51  Yes  25.9mg/dl  S/Mmalton  Moderate airflow obstruction  Normal 
No  66mg/dl  M/Mmalton  Normal  Normal 
49  Yes  74mg/dl  M/Mmalton  Normal  Normal 
86  No  77.3mg/dl  M/Mmalton  Mild airflow obstruction  Normal 
14  No  78mg/dl  M/Mmalton  Normal  Normal 
No  81mg/dl  M/Mmalton  Normal  Normal 
52  Yes  82mg/dl  M/Mmalton  Severe airflow obstruction  Altered 
23  No  83.4mg/dl  M/Mmalton  Normal  Normal 
49  No  84.3mg/dl  M/Mmalton  Normal  Normal 
39  Yes  85mg/dl  M/Mmalton  Normal  Normal 
83  No  85.8mg/dl  M/Mmalton  Normal  Normal 
53  No  90.3mg/dl  M/Mmalton  Normal  Normal 
45  No  94mg/dl  M/Mmalton  Normal  Normal 

F: Female; M: Male; AAT: alpha-1 antitrypsin; age given in years.

In our series, the respiratory system was affected in 31% of the subjects with the PI*Mmalton allele, whereas hepatic involvement was very rarely observed. The PI*Mmalton allele contains a deletion of the phenylalanine residue at position 52 (c.227_229delTCT; p.Phe52del), with a clinical behaviour similar to that of the PI*Z phenotype. Like the Z variant, the PI*Mmalton allele produces a poorly folded protein, 80–90% of which is polymerised in the hepatocyte, and an AAT content in blood of only 15% of that normally found. The clinical consequences in subjects with the PI*Mmalton allele are heterogeneous. Although the coexistence of emphysema and hepatic cirrhosis have been described in homozygous subjects,5 our group detected varying patterns of reactions to the exposure to tobacco smoke of comparable intensity in PI*Mmalton homozygous individuals.6 Likewise, the response to heterozygous alleles also seems to be difficult to predict. Lung function is not altered in most PI*M/Mmalton subjects, unlike the PI*Z/Mmalton genotype that appears to be related to an increased risk of developing emphysema. In our series, 17% of PI*M/Mmalton patients developed a chronic airflow obstruction. On the other hand, as to hepatic involvement, Canva et al. described a PI*M/Mmalton patient who developed terminal liver disease despite not having a history of hepatitis, alcohol abuse, or childhood liver disease. Similarly, data on chronic liver disease have been reported in at least 13% of PI*Mmalton homozygous as well as heterozygous subjects. In our case, two of the patients presented alteration of the liver enzymes, although none presented signs of cirrhosis on abdominal ultrasonography.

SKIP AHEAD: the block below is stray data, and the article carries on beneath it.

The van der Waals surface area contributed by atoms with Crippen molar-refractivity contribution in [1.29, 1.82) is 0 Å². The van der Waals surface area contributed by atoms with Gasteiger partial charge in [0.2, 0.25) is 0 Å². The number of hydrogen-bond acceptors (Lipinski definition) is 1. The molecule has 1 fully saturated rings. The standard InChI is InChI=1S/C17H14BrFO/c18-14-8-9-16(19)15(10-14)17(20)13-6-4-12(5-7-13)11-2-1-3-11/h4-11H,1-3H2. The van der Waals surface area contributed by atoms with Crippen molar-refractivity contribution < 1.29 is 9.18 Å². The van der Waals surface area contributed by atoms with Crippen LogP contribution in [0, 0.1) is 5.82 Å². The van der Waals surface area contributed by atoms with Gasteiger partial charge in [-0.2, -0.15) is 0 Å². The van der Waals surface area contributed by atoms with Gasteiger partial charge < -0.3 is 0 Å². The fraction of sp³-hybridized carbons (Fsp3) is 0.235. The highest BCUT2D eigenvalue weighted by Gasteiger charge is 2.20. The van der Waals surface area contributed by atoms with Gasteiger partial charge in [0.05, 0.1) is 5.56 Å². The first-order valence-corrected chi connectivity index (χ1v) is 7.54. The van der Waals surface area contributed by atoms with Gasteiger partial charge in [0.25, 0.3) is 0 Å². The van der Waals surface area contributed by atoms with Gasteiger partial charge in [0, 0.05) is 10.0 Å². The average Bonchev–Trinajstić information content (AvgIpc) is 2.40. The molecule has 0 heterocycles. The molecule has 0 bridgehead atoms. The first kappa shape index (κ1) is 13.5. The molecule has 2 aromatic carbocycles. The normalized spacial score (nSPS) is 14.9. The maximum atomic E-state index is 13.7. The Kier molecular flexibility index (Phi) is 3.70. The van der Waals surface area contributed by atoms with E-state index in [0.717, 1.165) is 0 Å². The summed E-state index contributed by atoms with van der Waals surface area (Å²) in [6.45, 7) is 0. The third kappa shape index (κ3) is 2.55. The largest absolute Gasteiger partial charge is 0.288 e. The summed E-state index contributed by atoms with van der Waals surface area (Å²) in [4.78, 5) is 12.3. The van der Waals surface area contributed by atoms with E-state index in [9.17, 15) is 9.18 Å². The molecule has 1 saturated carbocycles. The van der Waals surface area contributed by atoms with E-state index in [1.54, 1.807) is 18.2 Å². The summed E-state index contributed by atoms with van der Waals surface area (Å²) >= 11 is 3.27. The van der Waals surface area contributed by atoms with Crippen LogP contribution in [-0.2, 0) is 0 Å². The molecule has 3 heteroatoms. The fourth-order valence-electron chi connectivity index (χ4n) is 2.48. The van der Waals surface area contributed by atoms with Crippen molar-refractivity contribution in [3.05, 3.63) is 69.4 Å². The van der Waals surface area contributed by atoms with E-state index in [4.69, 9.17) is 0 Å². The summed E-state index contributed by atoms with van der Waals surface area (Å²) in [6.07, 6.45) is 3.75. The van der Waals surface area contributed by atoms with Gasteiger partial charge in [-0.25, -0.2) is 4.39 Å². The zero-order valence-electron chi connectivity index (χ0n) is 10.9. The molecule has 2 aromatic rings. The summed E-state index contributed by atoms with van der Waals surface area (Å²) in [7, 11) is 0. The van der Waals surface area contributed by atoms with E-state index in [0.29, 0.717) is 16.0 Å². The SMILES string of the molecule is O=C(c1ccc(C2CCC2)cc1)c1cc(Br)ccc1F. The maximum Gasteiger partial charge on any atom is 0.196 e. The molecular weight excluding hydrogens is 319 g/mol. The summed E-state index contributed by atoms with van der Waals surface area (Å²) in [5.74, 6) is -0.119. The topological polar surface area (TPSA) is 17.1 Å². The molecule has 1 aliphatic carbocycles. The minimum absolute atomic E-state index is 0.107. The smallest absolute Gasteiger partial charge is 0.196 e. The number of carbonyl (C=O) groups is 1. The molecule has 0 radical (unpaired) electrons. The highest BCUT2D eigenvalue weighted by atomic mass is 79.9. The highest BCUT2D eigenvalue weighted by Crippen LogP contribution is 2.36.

In conclusion, subjects with the PI*Mmalton deficiency allele appear to be mostly affected at respiratory level, without detecting relevant hepatic involvement.

Conflicts of interest

The authors have no conflicts of interest to declare.

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Corresponding author. (J.M. Figueira Gonçalves juanmarcofigueira@gmail.com)
Copyright © 2017. Sociedade Portuguesa de Pneumologia
Pulmonol 2018;24:48-9 - Vol. 24 Num.1 DOI: 10.1016/j.rppnen.2017.11.004